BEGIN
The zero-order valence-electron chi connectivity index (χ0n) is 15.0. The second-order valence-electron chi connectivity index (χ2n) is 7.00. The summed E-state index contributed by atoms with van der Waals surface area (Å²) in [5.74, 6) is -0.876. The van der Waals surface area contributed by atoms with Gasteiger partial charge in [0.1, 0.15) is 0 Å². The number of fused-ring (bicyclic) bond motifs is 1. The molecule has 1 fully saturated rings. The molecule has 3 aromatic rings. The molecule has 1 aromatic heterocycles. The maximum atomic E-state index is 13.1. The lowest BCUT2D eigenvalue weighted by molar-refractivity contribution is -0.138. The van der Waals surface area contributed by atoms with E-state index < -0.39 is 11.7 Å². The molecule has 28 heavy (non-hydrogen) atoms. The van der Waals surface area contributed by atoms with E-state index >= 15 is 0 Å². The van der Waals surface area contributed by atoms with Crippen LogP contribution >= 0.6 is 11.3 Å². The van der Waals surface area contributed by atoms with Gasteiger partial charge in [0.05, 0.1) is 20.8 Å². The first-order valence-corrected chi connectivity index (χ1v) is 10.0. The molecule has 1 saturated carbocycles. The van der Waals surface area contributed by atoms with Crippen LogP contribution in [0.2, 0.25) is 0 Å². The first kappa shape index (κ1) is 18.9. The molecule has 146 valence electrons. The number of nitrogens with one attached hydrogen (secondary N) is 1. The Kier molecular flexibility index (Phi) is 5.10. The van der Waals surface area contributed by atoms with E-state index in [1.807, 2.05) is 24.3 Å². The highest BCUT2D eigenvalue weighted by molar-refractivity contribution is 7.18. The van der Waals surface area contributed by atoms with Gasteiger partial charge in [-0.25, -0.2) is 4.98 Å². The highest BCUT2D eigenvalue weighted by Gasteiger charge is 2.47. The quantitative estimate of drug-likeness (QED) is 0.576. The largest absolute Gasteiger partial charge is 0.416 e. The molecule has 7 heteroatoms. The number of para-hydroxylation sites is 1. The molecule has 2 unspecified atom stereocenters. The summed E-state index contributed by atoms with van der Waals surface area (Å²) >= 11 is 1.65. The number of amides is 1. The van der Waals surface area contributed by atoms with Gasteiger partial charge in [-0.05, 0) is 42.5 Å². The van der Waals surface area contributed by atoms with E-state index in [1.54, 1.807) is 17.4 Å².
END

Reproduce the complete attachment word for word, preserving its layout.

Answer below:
The zero-order valence-electron chi connectivity index (χ0n) is 15.0. The second-order valence-electron chi connectivity index (χ2n) is 7.00. The summed E-state index contributed by atoms with van der Waals surface area (Å²) in [5.74, 6) is -0.876. The van der Waals surface area contributed by atoms with Gasteiger partial charge in [0.1, 0.15) is 0 Å². The number of fused-ring (bicyclic) bond motifs is 1. The molecule has 1 fully saturated rings. The molecule has 3 aromatic rings. The molecule has 1 aromatic heterocycles. The maximum atomic E-state index is 13.1. The lowest BCUT2D eigenvalue weighted by molar-refractivity contribution is -0.138. The van der Waals surface area contributed by atoms with E-state index < -0.39 is 11.7 Å². The molecule has 28 heavy (non-hydrogen) atoms. The van der Waals surface area contributed by atoms with E-state index >= 15 is 0 Å². The van der Waals surface area contributed by atoms with Crippen LogP contribution >= 0.6 is 11.3 Å². The van der Waals surface area contributed by atoms with Gasteiger partial charge in [0.05, 0.1) is 20.8 Å². The first-order valence-corrected chi connectivity index (χ1v) is 10.0. The molecule has 1 saturated carbocycles. The van der Waals surface area contributed by atoms with Crippen LogP contribution in [0.2, 0.25) is 0 Å². The first kappa shape index (κ1) is 18.9. The molecule has 146 valence electrons. The number of nitrogens with one attached hydrogen (secondary N) is 1. The Kier molecular flexibility index (Phi) is 5.10. The van der Waals surface area contributed by atoms with E-state index in [1.807, 2.05) is 24.3 Å². The highest BCUT2D eigenvalue weighted by molar-refractivity contribution is 7.18. The van der Waals surface area contributed by atoms with Gasteiger partial charge in [-0.25, -0.2) is 4.98 Å². The highest BCUT2D eigenvalue weighted by Gasteiger charge is 2.47. The quantitative estimate of drug-likeness (QED) is 0.576. The largest absolute Gasteiger partial charge is 0.416 e. The molecule has 7 heteroatoms. The number of para-hydroxylation sites is 1. The molecule has 2 unspecified atom stereocenters. The summed E-state index contributed by atoms with van der Waals surface area (Å²) >= 11 is 1.65. The number of amides is 1. The van der Waals surface area contributed by atoms with Gasteiger partial charge in [-0.05, 0) is 42.5 Å². The van der Waals surface area contributed by atoms with E-state index in [1.54, 1.807) is 17.4 Å².